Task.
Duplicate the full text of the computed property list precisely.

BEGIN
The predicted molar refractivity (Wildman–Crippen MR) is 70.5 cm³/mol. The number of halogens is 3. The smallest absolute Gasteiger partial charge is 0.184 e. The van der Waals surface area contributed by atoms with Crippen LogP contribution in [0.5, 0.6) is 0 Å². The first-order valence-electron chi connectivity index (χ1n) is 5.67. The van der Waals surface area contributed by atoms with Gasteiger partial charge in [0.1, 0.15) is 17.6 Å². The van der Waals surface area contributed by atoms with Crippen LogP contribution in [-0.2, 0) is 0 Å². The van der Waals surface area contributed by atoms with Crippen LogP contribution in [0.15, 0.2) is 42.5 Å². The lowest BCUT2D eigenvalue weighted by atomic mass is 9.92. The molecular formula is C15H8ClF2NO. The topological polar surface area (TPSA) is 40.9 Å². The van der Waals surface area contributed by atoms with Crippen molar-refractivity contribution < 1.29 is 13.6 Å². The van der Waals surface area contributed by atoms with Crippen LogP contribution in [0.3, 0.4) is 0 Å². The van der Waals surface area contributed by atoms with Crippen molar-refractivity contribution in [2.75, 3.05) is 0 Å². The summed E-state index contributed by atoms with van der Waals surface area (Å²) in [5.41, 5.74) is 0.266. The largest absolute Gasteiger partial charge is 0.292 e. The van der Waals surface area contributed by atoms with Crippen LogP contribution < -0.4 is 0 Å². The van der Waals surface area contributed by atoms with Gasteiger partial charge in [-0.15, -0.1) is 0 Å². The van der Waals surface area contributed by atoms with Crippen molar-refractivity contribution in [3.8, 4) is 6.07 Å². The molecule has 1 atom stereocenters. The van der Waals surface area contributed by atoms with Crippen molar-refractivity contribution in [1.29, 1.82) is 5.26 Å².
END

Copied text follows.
The predicted molar refractivity (Wildman–Crippen MR) is 70.5 cm³/mol. The number of halogens is 3. The smallest absolute Gasteiger partial charge is 0.184 e. The van der Waals surface area contributed by atoms with Crippen LogP contribution in [0.5, 0.6) is 0 Å². The first-order valence-electron chi connectivity index (χ1n) is 5.67. The van der Waals surface area contributed by atoms with Gasteiger partial charge in [0.1, 0.15) is 17.6 Å². The van der Waals surface area contributed by atoms with Crippen LogP contribution in [-0.2, 0) is 0 Å². The van der Waals surface area contributed by atoms with Crippen LogP contribution in [0.15, 0.2) is 42.5 Å². The lowest BCUT2D eigenvalue weighted by atomic mass is 9.92. The molecular formula is C15H8ClF2NO. The topological polar surface area (TPSA) is 40.9 Å². The van der Waals surface area contributed by atoms with Crippen molar-refractivity contribution < 1.29 is 13.6 Å². The van der Waals surface area contributed by atoms with Crippen LogP contribution in [0.3, 0.4) is 0 Å². The van der Waals surface area contributed by atoms with Crippen molar-refractivity contribution in [2.75, 3.05) is 0 Å². The summed E-state index contributed by atoms with van der Waals surface area (Å²) in [5.41, 5.74) is 0.266. The largest absolute Gasteiger partial charge is 0.292 e. The van der Waals surface area contributed by atoms with Crippen LogP contribution < -0.4 is 0 Å². The van der Waals surface area contributed by atoms with Gasteiger partial charge in [-0.15, -0.1) is 0 Å². The van der Waals surface area contributed by atoms with Crippen molar-refractivity contribution in [3.8, 4) is 6.07 Å². The molecule has 1 atom stereocenters. The van der Waals surface area contributed by atoms with Crippen molar-refractivity contribution in [1.29, 1.82) is 5.26 Å².